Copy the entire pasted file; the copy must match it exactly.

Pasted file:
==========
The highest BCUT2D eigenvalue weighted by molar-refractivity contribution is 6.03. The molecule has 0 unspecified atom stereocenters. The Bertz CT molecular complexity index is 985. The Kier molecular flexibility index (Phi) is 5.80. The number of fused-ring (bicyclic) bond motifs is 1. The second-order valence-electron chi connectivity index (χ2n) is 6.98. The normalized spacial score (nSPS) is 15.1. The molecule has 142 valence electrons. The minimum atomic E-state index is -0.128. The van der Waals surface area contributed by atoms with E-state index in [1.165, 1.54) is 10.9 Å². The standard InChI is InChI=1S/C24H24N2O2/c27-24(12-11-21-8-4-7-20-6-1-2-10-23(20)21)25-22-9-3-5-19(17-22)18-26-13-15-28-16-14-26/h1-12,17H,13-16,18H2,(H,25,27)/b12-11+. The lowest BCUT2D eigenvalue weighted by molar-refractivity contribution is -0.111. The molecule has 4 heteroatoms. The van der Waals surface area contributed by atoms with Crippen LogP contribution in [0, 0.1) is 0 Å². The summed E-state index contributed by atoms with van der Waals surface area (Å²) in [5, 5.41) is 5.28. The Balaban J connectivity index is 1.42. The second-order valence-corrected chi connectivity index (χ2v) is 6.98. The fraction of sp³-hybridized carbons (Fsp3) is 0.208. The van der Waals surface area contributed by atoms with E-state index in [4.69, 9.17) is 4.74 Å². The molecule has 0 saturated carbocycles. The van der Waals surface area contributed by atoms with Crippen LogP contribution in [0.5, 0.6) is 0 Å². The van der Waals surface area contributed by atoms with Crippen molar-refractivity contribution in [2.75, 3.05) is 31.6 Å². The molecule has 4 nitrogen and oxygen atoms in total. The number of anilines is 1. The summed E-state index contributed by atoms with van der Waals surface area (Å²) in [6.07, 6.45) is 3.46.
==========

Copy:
The highest BCUT2D eigenvalue weighted by molar-refractivity contribution is 6.03. The molecule has 0 unspecified atom stereocenters. The Bertz CT molecular complexity index is 985. The Kier molecular flexibility index (Phi) is 5.80. The number of fused-ring (bicyclic) bond motifs is 1. The second-order valence-electron chi connectivity index (χ2n) is 6.98. The normalized spacial score (nSPS) is 15.1. The molecule has 142 valence electrons. The minimum atomic E-state index is -0.128. The van der Waals surface area contributed by atoms with E-state index in [1.165, 1.54) is 10.9 Å². The standard InChI is InChI=1S/C24H24N2O2/c27-24(12-11-21-8-4-7-20-6-1-2-10-23(20)21)25-22-9-3-5-19(17-22)18-26-13-15-28-16-14-26/h1-12,17H,13-16,18H2,(H,25,27)/b12-11+. The lowest BCUT2D eigenvalue weighted by molar-refractivity contribution is -0.111. The molecule has 4 heteroatoms. The van der Waals surface area contributed by atoms with Crippen LogP contribution in [0, 0.1) is 0 Å². The summed E-state index contributed by atoms with van der Waals surface area (Å²) in [5, 5.41) is 5.28. The Balaban J connectivity index is 1.42. The second-order valence-corrected chi connectivity index (χ2v) is 6.98. The fraction of sp³-hybridized carbons (Fsp3) is 0.208. The van der Waals surface area contributed by atoms with E-state index in [4.69, 9.17) is 4.74 Å². The molecule has 0 saturated carbocycles. The van der Waals surface area contributed by atoms with Crippen LogP contribution in [0.5, 0.6) is 0 Å². The van der Waals surface area contributed by atoms with Crippen molar-refractivity contribution in [2.75, 3.05) is 31.6 Å². The molecule has 4 nitrogen and oxygen atoms in total. The number of anilines is 1. The summed E-state index contributed by atoms with van der Waals surface area (Å²) in [6.07, 6.45) is 3.46.